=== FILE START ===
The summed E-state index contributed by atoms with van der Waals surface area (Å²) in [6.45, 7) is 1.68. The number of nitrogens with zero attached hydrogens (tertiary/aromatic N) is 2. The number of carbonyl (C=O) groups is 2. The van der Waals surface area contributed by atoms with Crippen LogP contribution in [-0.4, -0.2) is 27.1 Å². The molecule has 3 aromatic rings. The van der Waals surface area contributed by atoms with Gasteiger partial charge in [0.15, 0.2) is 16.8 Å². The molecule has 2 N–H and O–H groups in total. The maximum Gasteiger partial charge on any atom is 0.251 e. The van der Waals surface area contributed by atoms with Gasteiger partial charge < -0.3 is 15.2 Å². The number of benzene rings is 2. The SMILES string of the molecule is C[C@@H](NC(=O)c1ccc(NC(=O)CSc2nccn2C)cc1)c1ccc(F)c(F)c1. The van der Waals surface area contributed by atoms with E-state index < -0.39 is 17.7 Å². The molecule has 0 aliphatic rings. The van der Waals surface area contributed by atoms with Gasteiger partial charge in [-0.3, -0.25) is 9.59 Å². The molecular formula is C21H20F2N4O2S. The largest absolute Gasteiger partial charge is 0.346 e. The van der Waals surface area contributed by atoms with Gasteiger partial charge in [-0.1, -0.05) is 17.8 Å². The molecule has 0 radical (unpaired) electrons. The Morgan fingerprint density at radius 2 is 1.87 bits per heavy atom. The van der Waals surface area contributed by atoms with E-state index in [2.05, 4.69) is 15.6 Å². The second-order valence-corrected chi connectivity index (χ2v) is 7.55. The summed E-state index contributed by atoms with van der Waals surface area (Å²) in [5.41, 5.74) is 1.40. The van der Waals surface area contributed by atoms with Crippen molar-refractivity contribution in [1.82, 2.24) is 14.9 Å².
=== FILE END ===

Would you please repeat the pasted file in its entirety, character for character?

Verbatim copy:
The summed E-state index contributed by atoms with van der Waals surface area (Å²) in [6.45, 7) is 1.68. The number of nitrogens with zero attached hydrogens (tertiary/aromatic N) is 2. The number of carbonyl (C=O) groups is 2. The van der Waals surface area contributed by atoms with Crippen LogP contribution in [-0.4, -0.2) is 27.1 Å². The molecule has 3 aromatic rings. The van der Waals surface area contributed by atoms with Gasteiger partial charge in [0.15, 0.2) is 16.8 Å². The molecule has 2 N–H and O–H groups in total. The maximum Gasteiger partial charge on any atom is 0.251 e. The van der Waals surface area contributed by atoms with Gasteiger partial charge < -0.3 is 15.2 Å². The number of benzene rings is 2. The SMILES string of the molecule is C[C@@H](NC(=O)c1ccc(NC(=O)CSc2nccn2C)cc1)c1ccc(F)c(F)c1. The van der Waals surface area contributed by atoms with E-state index < -0.39 is 17.7 Å². The molecule has 0 aliphatic rings. The van der Waals surface area contributed by atoms with Gasteiger partial charge in [-0.3, -0.25) is 9.59 Å². The molecular formula is C21H20F2N4O2S. The largest absolute Gasteiger partial charge is 0.346 e. The van der Waals surface area contributed by atoms with Gasteiger partial charge in [-0.1, -0.05) is 17.8 Å². The molecule has 0 radical (unpaired) electrons. The Morgan fingerprint density at radius 2 is 1.87 bits per heavy atom. The van der Waals surface area contributed by atoms with E-state index in [2.05, 4.69) is 15.6 Å². The second-order valence-corrected chi connectivity index (χ2v) is 7.55. The summed E-state index contributed by atoms with van der Waals surface area (Å²) in [5.41, 5.74) is 1.40. The van der Waals surface area contributed by atoms with Crippen molar-refractivity contribution in [1.82, 2.24) is 14.9 Å².